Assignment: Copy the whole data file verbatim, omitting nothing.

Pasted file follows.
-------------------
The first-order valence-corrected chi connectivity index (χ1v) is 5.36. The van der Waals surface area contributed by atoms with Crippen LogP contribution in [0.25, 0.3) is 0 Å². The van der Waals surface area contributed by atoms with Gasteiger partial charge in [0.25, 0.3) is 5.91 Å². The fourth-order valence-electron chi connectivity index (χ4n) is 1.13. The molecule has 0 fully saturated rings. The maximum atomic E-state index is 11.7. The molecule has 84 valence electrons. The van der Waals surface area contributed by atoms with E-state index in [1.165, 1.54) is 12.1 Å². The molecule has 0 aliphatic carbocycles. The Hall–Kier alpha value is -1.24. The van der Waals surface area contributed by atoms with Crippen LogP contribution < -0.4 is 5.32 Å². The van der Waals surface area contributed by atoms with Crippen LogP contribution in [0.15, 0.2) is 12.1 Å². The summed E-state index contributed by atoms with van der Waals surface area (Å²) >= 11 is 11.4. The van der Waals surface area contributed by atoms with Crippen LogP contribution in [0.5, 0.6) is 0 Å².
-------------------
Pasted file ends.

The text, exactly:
The first-order valence-corrected chi connectivity index (χ1v) is 5.36. The van der Waals surface area contributed by atoms with Crippen LogP contribution in [0.25, 0.3) is 0 Å². The van der Waals surface area contributed by atoms with Gasteiger partial charge in [0.25, 0.3) is 5.91 Å². The fourth-order valence-electron chi connectivity index (χ4n) is 1.13. The molecule has 0 fully saturated rings. The maximum atomic E-state index is 11.7. The molecule has 84 valence electrons. The van der Waals surface area contributed by atoms with E-state index in [1.165, 1.54) is 12.1 Å². The molecule has 0 aliphatic carbocycles. The Hall–Kier alpha value is -1.24. The van der Waals surface area contributed by atoms with Crippen LogP contribution < -0.4 is 5.32 Å². The van der Waals surface area contributed by atoms with Crippen LogP contribution in [0.15, 0.2) is 12.1 Å². The summed E-state index contributed by atoms with van der Waals surface area (Å²) >= 11 is 11.4. The van der Waals surface area contributed by atoms with Crippen LogP contribution in [0.5, 0.6) is 0 Å².